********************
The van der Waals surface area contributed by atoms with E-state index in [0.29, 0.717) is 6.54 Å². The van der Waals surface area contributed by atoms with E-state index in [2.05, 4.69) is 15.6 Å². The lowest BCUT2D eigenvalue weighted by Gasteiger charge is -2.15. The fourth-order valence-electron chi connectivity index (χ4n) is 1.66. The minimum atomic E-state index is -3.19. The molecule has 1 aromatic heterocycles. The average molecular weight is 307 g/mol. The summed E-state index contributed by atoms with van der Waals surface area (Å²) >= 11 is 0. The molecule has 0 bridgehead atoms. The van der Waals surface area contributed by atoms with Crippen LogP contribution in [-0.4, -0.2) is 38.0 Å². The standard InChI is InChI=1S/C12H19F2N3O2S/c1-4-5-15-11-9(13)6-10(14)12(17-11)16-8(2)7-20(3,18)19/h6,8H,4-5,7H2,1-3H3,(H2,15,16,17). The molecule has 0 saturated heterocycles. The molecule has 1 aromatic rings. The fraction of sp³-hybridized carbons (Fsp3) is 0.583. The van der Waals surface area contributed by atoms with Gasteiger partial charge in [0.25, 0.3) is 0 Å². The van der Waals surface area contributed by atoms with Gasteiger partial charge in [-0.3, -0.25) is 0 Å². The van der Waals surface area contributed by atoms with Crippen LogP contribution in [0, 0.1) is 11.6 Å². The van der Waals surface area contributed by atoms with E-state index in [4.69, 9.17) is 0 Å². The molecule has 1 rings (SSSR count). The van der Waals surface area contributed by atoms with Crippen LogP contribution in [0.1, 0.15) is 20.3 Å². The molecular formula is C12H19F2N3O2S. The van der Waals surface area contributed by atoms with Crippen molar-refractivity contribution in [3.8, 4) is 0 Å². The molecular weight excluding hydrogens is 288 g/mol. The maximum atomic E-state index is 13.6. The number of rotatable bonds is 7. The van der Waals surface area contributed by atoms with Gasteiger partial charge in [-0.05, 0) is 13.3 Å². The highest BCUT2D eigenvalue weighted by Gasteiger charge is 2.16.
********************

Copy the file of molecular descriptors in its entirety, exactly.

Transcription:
The van der Waals surface area contributed by atoms with E-state index in [0.29, 0.717) is 6.54 Å². The van der Waals surface area contributed by atoms with E-state index in [2.05, 4.69) is 15.6 Å². The lowest BCUT2D eigenvalue weighted by Gasteiger charge is -2.15. The fourth-order valence-electron chi connectivity index (χ4n) is 1.66. The minimum atomic E-state index is -3.19. The molecule has 1 aromatic heterocycles. The average molecular weight is 307 g/mol. The summed E-state index contributed by atoms with van der Waals surface area (Å²) >= 11 is 0. The molecule has 0 bridgehead atoms. The van der Waals surface area contributed by atoms with Crippen LogP contribution in [-0.4, -0.2) is 38.0 Å². The standard InChI is InChI=1S/C12H19F2N3O2S/c1-4-5-15-11-9(13)6-10(14)12(17-11)16-8(2)7-20(3,18)19/h6,8H,4-5,7H2,1-3H3,(H2,15,16,17). The molecule has 0 saturated heterocycles. The molecule has 1 aromatic rings. The fraction of sp³-hybridized carbons (Fsp3) is 0.583. The van der Waals surface area contributed by atoms with Gasteiger partial charge in [0.25, 0.3) is 0 Å². The van der Waals surface area contributed by atoms with Gasteiger partial charge in [-0.3, -0.25) is 0 Å². The van der Waals surface area contributed by atoms with Crippen LogP contribution in [0, 0.1) is 11.6 Å². The van der Waals surface area contributed by atoms with E-state index in [4.69, 9.17) is 0 Å². The molecule has 1 rings (SSSR count). The van der Waals surface area contributed by atoms with Crippen LogP contribution in [0.1, 0.15) is 20.3 Å². The molecular formula is C12H19F2N3O2S. The van der Waals surface area contributed by atoms with Crippen molar-refractivity contribution in [3.8, 4) is 0 Å². The molecular weight excluding hydrogens is 288 g/mol. The maximum atomic E-state index is 13.6. The number of rotatable bonds is 7. The van der Waals surface area contributed by atoms with Gasteiger partial charge in [-0.05, 0) is 13.3 Å². The highest BCUT2D eigenvalue weighted by Gasteiger charge is 2.16.